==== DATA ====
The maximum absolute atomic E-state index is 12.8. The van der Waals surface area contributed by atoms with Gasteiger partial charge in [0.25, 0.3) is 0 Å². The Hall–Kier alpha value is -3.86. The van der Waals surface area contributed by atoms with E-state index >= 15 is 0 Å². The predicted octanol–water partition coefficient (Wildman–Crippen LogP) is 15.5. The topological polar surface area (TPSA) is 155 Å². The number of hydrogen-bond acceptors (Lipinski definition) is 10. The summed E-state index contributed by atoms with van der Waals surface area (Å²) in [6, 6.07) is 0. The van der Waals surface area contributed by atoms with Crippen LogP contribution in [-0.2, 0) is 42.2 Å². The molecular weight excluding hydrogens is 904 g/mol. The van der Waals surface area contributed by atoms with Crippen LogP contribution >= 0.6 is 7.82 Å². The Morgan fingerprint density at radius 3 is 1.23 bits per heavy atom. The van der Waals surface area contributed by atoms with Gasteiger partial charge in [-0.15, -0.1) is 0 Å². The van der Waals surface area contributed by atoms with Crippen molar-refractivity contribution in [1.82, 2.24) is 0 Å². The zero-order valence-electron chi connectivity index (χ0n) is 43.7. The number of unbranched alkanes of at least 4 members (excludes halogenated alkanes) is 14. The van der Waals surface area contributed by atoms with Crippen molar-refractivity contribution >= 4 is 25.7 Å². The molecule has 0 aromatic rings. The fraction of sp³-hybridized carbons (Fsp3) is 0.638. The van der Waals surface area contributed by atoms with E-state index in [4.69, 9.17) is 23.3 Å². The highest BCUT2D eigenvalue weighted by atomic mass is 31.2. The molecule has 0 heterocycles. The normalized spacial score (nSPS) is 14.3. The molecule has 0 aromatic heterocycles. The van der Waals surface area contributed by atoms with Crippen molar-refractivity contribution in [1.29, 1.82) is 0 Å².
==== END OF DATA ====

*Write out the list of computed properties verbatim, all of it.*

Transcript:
The maximum absolute atomic E-state index is 12.8. The van der Waals surface area contributed by atoms with Gasteiger partial charge in [0.25, 0.3) is 0 Å². The Hall–Kier alpha value is -3.86. The van der Waals surface area contributed by atoms with E-state index >= 15 is 0 Å². The predicted octanol–water partition coefficient (Wildman–Crippen LogP) is 15.5. The topological polar surface area (TPSA) is 155 Å². The number of hydrogen-bond acceptors (Lipinski definition) is 10. The summed E-state index contributed by atoms with van der Waals surface area (Å²) in [6, 6.07) is 0. The van der Waals surface area contributed by atoms with Crippen LogP contribution in [-0.2, 0) is 42.2 Å². The molecular weight excluding hydrogens is 904 g/mol. The van der Waals surface area contributed by atoms with Crippen LogP contribution >= 0.6 is 7.82 Å². The Morgan fingerprint density at radius 3 is 1.23 bits per heavy atom. The van der Waals surface area contributed by atoms with Gasteiger partial charge in [-0.15, -0.1) is 0 Å². The van der Waals surface area contributed by atoms with Crippen molar-refractivity contribution in [1.82, 2.24) is 0 Å². The zero-order valence-electron chi connectivity index (χ0n) is 43.7. The number of unbranched alkanes of at least 4 members (excludes halogenated alkanes) is 14. The van der Waals surface area contributed by atoms with Crippen molar-refractivity contribution >= 4 is 25.7 Å². The molecule has 0 aromatic rings. The fraction of sp³-hybridized carbons (Fsp3) is 0.638. The van der Waals surface area contributed by atoms with E-state index in [4.69, 9.17) is 23.3 Å². The highest BCUT2D eigenvalue weighted by atomic mass is 31.2. The molecule has 0 heterocycles. The normalized spacial score (nSPS) is 14.3. The molecule has 0 aromatic heterocycles. The van der Waals surface area contributed by atoms with Crippen molar-refractivity contribution in [1.29, 1.82) is 0 Å².